Do you recognize any of these feathers? How are they similar or different?
Next, we will read the introductory page together. I like to read the text once or twice and let it sink in.
You know what’s cool about this book? Remember how our friend Steve Jenkins (another great nonfiction author!) starts each book with an introduction that tells us the main topic? Well, Melissa Stewart does too! Listen and see if you can figure out what the main topic will be.
If students don’t pick up on the topic right away from the introduction, I reread it and emphasize key words. Together, we will restate and record the main topic (Jobs of feathers) on the enlarged or digitally displayed graphic organizer.
I first read the simile at the top of the page, and then the detailed text specific to the bird. I model listening for the type of bird and the job of its feathers. Then, I model getting even more information about the bird from the illustrations.
Okay, so the bird on this page is a blue jay. The text says the blue jay fluffs up its feathers to hold in warm air, like a blanket. Visualize that warm blanket surrounding you, just like the blue jay’s feathers. Under “From the Text” I will write the words blue jay and warm. Now I’m going to look closely at the photograph. Wow! I see lots of snow and it looks cold. Oh, now it makes sense to me why a blue jay’s feathers have to keep him warm… because he lives in a cold place. Under “From the Illustrations” I will write the key words snow and cold.
After modeling with the first two pages or so, I’ll gradually release this to students so that they are talking with partner and then sharing their thinking. Gradual release is so important-- you know, encouraging the baby birds to leave the nest! A sample note-taking sheet might look like this after the first few pages:
From the Text
From the Illustrations
Blue jay feathers, warm
Wood duck, pillow for eggs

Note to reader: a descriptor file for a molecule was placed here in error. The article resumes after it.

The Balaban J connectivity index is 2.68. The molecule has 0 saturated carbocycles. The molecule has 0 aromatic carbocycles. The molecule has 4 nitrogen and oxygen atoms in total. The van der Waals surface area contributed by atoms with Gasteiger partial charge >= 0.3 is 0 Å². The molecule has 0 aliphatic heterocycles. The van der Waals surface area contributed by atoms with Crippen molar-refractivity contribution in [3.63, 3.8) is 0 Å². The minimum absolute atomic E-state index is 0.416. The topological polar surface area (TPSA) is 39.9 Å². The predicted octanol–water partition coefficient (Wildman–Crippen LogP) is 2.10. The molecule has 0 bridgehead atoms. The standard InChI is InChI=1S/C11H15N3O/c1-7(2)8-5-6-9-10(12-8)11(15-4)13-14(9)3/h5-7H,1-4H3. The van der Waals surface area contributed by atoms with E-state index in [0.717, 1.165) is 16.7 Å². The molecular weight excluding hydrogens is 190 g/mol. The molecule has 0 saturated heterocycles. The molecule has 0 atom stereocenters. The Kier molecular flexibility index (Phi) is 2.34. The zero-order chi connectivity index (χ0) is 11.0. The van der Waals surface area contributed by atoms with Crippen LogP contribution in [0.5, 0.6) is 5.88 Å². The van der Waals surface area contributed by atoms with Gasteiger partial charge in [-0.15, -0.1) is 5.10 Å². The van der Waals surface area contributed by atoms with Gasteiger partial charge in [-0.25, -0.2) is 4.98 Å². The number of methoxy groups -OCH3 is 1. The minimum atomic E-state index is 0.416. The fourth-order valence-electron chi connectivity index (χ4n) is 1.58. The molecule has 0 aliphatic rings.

Heron, shade to see fish
Live in snowy places
Nest in trees!!!
The feather looks soft.
Walks in water, super long legs, neck, and beak
Here are just a few suggestions for differentiation:
At this point in the year, my ELA curriculum has focused almost completely on fiction texts. The skill of pulling details from the text versus the illustrations was actually quite difficult for my students this year! I was not anticipating such difficulty, so we really worked together and I modeled my thinking on more pages than I had planned. Because they were struggling, I'm especially glad that I did not have students record independently!
Once again, I am only reading half, or maybe just slightly more than half, of the text during this lesson.
For today's closing, I completely release the skill of naming facts from the text and facts from the illustrations. I display a page from the text on my Whiteboard and pass out the Reading Response. I read the text a number of times, and give students time to record a fact from the text. Then, they have time to record a fact from the illustrations. During writing, I circulate and help my beginning writers with sounding out words or drawing pictures to represent their thinking. I also photocopy the page for targeted early-stage writing students to highlight key words. This helps them respond in writing as the text will be close for copying and spelling. I also work with my ELL students, helping them verbalize their thinking and making sure they comprehend the simile.
I review student responses after the lesson is complete, and I select students to share the following morning as we share our morning message. This is such a valuable piece of writing, as it reinforces science and ELA standards. So, it's really important that we review it together. By seeing exemplars, students have a better sense of the quality of work that they can do. So, I don't mind stealing a little time the following day from my Language Arts block!
Here is how I evaluated student work and decided what to show.
Here are some great links to use with the students who finish early: